It is interesting to note that Joseph used the white seer stone to translate the Egyptian papyri into the Book of Abraham, as opposed to the brown stone he used for the Book of Mormon.  The Book of Joseph was never translated.
WHAT WE NOW KNOW
- Dr. James H. Breasted of University of Chicago clarifies “Joseph Smith’s interpretations of [the documents] as part of a unique revelation through Abraham, therefore, very clearly demonstrates that he was totally unacquainted with the significance of these documents and absolutely ignorant of the simplest facts of Egyptian writing and civilization.”
- Dr. W.M. Flinders Petrie of London University asserts “It may be safely said that there is not one single word that is true in these explanations.”
- Dr. A.H. Sayce of Oxford University declares “It is difficult to deal seriously with Joseph Smith’s impudent fraud… Smith has turned the goddess [Isis in Facsimile No. 3] into a King and Osiris into Abraham.”
When the Church asked Hugh Nibley to look into the rediscovered papyri, he sought the opinion of self-declared Egyptologist Dee Jay Nelson. Nibley went on to praise Dee Jay Nelson’s work in the spring 1968 volume of BYU Studies: “This is a conscientious and courageous piece of work…Nelson has been careful to consult top-ranking scholars…” Unfortunately, Nelson promptly informed Nibley that the papyri were standard funeral scripts.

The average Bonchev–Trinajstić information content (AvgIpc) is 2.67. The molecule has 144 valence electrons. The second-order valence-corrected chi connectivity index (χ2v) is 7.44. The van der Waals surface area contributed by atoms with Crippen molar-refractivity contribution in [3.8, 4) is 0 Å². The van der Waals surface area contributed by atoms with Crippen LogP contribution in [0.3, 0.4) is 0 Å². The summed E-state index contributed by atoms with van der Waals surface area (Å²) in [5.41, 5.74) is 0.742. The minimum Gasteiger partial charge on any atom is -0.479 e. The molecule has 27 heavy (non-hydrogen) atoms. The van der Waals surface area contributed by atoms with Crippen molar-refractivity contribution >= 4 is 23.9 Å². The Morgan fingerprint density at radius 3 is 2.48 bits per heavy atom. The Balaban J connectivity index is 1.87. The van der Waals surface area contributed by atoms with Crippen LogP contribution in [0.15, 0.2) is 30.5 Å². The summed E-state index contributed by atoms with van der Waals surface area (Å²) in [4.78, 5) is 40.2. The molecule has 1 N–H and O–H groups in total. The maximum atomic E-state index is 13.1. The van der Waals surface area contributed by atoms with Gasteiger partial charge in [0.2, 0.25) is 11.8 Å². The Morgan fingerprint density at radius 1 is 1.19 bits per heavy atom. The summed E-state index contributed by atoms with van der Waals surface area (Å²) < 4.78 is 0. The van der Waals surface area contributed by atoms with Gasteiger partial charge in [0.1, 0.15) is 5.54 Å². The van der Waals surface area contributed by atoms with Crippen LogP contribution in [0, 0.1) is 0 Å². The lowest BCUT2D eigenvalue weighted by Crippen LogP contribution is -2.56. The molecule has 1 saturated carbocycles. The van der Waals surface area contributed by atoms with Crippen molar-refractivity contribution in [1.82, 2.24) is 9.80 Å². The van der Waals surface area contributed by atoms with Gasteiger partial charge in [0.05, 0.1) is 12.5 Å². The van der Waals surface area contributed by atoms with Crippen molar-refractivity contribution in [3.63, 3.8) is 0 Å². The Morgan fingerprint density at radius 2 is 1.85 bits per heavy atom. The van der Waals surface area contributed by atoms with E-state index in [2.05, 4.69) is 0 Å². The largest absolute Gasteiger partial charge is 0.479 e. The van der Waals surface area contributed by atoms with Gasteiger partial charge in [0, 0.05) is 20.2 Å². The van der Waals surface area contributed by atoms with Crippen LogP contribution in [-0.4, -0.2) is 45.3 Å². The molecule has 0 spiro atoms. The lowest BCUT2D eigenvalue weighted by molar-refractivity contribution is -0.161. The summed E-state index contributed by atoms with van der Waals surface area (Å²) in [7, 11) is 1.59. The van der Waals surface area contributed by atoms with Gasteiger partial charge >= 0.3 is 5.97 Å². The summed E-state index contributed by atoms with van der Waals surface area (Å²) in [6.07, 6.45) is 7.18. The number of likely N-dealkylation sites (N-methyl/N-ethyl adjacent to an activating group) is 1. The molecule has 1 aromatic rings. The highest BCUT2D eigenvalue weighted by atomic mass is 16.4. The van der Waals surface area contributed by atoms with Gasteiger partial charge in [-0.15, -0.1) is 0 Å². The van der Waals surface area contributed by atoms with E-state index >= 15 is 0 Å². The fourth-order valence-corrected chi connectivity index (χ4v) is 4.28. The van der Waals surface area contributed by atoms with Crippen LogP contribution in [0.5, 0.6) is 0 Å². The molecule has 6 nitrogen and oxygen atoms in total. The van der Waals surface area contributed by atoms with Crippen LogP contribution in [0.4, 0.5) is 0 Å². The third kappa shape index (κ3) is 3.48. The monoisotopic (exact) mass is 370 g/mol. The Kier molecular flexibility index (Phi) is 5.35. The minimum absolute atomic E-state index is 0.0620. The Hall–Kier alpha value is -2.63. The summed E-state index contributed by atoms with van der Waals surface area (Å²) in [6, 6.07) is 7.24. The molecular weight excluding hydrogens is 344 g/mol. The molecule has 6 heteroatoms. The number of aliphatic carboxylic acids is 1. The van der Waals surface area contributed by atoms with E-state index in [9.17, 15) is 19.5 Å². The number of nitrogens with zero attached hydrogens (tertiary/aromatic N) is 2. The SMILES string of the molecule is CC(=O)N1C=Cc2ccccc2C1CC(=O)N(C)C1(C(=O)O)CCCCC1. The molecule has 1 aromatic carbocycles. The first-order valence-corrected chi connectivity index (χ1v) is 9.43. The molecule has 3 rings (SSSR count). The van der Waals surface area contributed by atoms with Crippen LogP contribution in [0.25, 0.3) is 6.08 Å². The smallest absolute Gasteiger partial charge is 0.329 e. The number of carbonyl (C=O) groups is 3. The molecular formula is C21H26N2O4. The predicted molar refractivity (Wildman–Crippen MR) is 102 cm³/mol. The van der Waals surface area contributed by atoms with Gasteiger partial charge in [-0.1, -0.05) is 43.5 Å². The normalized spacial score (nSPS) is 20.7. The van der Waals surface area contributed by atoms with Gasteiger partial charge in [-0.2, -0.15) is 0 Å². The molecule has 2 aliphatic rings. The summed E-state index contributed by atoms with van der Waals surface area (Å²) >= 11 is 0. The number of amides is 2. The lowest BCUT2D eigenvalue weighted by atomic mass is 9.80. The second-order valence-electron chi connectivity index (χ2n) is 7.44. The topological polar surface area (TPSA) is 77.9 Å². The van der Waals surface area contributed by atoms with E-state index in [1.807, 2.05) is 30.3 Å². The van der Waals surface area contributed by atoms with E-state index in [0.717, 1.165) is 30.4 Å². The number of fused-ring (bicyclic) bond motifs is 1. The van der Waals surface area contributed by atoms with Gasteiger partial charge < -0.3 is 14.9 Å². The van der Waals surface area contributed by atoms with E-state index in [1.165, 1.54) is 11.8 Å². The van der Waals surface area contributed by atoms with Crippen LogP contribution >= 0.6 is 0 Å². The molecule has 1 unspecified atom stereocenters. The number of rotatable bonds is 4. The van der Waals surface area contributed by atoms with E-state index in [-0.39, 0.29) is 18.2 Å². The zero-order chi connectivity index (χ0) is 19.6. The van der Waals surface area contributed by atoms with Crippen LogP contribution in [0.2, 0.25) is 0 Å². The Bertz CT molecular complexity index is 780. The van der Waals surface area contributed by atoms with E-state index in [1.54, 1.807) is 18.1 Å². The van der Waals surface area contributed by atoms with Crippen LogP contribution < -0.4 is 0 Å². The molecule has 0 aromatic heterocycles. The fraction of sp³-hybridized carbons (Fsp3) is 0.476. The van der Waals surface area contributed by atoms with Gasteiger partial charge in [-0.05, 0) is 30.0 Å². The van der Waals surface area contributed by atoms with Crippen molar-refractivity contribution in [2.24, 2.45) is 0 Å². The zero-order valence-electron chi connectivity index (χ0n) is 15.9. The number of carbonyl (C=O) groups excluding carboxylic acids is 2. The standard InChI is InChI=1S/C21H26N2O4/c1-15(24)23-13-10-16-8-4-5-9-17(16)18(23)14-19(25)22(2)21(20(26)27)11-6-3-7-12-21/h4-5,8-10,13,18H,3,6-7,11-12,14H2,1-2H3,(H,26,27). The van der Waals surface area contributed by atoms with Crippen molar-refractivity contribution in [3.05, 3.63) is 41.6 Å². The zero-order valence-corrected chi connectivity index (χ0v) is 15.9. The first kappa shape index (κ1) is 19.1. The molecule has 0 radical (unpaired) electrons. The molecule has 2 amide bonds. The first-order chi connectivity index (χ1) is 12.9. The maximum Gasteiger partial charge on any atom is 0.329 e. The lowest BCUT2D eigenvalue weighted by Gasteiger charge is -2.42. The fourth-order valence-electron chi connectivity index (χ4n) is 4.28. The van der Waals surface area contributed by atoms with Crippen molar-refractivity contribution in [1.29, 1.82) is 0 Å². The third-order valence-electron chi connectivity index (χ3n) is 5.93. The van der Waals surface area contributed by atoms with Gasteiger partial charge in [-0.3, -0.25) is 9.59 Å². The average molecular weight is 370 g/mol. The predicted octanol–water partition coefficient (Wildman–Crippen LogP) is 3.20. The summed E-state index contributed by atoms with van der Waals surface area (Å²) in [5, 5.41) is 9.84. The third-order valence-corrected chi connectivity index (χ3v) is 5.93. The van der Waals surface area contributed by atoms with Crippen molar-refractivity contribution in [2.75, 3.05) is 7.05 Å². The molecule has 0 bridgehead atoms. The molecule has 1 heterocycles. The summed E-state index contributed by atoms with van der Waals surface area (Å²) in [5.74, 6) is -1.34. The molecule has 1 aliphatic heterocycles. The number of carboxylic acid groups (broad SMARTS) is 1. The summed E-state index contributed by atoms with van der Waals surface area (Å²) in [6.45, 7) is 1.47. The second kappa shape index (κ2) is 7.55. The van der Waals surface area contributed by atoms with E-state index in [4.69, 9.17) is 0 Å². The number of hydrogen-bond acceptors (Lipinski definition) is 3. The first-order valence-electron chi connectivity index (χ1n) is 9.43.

“We have often been asked during the past months why we did not proceed with all haste to produce a translation of the [Book of Abraham] papyri the moment they came into our possession. Well, for one thing others are far better equipped to do the job than we are, and some of those early expressed a willingness to undertake it. But, more important, it is doubtful whether any translation could do as much good as harm.” 
As evidence compounded against the Book of Abraham’s authenticity, the Church later denounced Nibley’s endeavor as self-directed and discredited Dee’s questionable credentials.
Additional Translation Problems